This document will serve as an introduction to building multiple linear regression models between reference grade data and low-cost sensor data.

For the purpose of this tutorial, we will need the packages lubridate, tidyverse (which includes the packages dplyr, stringr, readr, purr, tibble and ggplot2), caTools and SimDesign. You can install packages by typing in the r-console install.packages(“package”).

Loading required libraries

library(tidyverse)
library(lubridate)
library(SimDesign)
library(caTools)

Loading and Cleaning Data

We will begin with a folder of multiple .csv files containing the purple air data. We will first set our working directory to this folder in order to load the files.

Load in Data

As we have many files to load and they are all in one folder that includes files of other file types, we must be careful with how we load the csv files. To do this we will load all of the csv files into a list, select the columns of interest, use string scraping methods to correctly format the data and then combine all the files into one dataset for analysis.

Here we are loading all of the files into a list and also creating a vector of strings that list the columns that I am interested in for analysis. Purple Air’s have two sensors, “a” and “b”. I am interested in \(PM_{2.5}\) data, so I will load data from both sensors. For this data, I am interested in the values with the “atm” correction factor. I will also load the columns that will be used in my regression analysis.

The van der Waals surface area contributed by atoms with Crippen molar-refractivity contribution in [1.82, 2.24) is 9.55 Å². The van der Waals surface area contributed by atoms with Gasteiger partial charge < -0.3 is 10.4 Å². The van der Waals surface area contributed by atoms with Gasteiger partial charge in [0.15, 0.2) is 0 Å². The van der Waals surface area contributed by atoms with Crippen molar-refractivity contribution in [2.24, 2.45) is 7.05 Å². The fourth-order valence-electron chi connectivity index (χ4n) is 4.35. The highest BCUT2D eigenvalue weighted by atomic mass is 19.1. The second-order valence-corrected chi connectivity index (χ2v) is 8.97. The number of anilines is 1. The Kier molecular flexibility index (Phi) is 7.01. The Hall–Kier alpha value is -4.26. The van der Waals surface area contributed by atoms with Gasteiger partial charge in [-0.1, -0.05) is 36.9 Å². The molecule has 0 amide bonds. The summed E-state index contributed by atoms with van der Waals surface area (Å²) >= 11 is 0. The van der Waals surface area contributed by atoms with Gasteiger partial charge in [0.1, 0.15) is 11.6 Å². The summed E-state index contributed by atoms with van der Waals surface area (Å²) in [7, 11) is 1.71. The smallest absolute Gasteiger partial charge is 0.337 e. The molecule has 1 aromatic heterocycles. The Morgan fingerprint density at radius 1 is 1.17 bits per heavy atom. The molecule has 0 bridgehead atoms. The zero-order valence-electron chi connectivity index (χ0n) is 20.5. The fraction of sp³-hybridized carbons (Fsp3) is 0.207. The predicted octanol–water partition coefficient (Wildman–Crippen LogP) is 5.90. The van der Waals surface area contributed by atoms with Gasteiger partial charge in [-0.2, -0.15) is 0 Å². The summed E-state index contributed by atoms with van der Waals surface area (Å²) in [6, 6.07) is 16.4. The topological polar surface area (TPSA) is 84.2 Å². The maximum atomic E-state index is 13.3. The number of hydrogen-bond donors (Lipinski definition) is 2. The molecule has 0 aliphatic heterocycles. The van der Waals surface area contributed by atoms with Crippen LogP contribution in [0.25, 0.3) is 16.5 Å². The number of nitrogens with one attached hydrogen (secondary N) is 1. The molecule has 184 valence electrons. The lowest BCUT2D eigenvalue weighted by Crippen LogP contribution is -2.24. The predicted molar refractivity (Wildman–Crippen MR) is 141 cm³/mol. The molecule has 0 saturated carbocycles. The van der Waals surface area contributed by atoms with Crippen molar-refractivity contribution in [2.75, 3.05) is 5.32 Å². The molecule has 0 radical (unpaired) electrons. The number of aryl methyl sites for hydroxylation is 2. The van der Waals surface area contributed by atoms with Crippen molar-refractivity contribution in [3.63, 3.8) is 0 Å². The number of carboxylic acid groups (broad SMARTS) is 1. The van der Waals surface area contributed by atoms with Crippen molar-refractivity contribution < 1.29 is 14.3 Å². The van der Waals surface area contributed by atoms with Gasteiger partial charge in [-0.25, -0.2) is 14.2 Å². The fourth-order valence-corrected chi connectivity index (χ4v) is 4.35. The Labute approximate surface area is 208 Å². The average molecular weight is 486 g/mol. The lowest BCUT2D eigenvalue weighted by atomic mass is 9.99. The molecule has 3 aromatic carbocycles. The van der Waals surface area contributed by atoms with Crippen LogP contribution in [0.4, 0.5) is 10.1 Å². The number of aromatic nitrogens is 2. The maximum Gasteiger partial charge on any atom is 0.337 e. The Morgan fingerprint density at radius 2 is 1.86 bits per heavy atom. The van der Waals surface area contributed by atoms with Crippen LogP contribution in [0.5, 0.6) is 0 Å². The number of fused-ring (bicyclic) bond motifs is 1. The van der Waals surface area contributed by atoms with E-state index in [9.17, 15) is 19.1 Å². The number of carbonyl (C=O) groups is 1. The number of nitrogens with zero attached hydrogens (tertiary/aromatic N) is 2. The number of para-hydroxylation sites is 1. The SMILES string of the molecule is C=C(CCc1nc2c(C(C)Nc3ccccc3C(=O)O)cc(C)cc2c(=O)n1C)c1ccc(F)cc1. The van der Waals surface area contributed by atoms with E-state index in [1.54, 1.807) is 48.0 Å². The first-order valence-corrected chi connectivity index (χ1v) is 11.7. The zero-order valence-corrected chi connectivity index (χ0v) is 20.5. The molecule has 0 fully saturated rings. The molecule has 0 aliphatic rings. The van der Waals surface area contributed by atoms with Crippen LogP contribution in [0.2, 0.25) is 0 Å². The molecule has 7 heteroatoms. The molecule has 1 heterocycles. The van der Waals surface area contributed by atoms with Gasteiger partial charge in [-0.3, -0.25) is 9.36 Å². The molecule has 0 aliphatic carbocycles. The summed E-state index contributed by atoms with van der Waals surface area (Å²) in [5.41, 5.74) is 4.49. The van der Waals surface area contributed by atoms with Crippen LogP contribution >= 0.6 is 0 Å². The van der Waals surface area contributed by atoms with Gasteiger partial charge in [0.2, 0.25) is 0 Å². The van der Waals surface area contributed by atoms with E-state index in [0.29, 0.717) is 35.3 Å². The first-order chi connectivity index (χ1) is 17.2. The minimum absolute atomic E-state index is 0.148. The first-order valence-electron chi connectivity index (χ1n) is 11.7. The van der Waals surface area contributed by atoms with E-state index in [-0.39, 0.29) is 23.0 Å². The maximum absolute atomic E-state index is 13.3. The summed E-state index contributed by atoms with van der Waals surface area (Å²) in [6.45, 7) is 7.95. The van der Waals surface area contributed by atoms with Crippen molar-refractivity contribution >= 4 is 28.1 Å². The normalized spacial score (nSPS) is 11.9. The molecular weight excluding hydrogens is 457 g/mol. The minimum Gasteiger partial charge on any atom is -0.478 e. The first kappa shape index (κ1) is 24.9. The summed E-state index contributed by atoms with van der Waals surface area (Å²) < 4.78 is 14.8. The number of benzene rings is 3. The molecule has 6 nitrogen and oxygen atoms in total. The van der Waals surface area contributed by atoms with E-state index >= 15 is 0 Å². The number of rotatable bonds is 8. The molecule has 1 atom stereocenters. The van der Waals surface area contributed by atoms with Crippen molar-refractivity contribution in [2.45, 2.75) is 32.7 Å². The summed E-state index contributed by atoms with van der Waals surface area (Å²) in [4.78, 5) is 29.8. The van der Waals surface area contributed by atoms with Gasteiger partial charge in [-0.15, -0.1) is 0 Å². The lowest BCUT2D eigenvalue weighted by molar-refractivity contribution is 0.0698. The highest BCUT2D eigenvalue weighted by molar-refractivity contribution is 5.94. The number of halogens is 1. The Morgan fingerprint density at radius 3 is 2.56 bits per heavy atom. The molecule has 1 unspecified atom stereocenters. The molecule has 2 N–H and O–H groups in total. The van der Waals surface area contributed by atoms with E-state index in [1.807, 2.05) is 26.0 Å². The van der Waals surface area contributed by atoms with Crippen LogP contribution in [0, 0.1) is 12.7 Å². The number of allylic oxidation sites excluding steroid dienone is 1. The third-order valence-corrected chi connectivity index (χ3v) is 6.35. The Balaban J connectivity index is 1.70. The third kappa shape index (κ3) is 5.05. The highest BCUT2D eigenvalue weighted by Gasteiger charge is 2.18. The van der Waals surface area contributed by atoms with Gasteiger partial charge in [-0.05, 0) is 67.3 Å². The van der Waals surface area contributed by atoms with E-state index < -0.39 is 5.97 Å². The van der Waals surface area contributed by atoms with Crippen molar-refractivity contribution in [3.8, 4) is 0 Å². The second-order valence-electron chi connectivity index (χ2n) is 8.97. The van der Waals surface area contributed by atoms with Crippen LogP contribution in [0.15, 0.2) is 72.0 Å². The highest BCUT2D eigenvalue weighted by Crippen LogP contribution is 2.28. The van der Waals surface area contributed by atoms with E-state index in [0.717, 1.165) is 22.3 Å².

Note : There are many files, so it may take a while to load all of them

# Set the Working Directory
setwd("C:/Users/cmcfa/OneDrive/Desktop/2020 Research/Accra/aqm")

#unpack all csv files into a list
purplefile <- list.files(pattern = ".csv")

#list columns of interest
impcolum <- c("UTCDateTime","current_temp_f", "current_humidity","current_dewpoint_f", "pressure","pm2_5_atm","pm2_5_atm_b")

Next I will begin to build a data frame to combine all of these files into one data frame object. I will do this by creating an empty matrix with the number of columns that I will want in my file data frame. I will convert this matrix to a data frame and then name the columns appropriately.

Note: I am making this document in rmarkdown, which requires you to reset the working directory for each code chunk. In an actual rscript, you would not need to set the working directory repeatedly, unless you intend to change it.

# Set the Working Directory
setwd("C:/Users/cmcfa/OneDrive/Desktop/2020 Research/Accra/aqm")
#make an empty data frame to store values that we are interested in
purple <- data.frame(matrix(ncol = 7))
colnames(purple) <- impcolum

#Loop through list of csv files
for(i in purplefile){
  file <- read_csv(i, col_names = TRUE, quote = "") #read in each file, including column names, note in this file, character strings are not delimited by any special character so quote is set to an empty string ""
  file2 <- subset(file, select = impcolum) #select columns of interest from each file
  purple <- rbind(purple, file2) #add subsetted data frame to data frame we initialized before hand
}

#remove null values from data frame                     
purple <- na.omit(purple)

Clean Data

Now that we have a single data frame with all of my data, we must make sure it is in a format suitable for analysis. For this we will use text scraping methods. The code shown below works in this particular instance, but these steps are very dependent on how your code is structured. The goal is to find and exploit patterns in the text in your data. I find the following link very helpful: https://stringr.tidyverse.org/

This “cheat sheet” is also very helpful: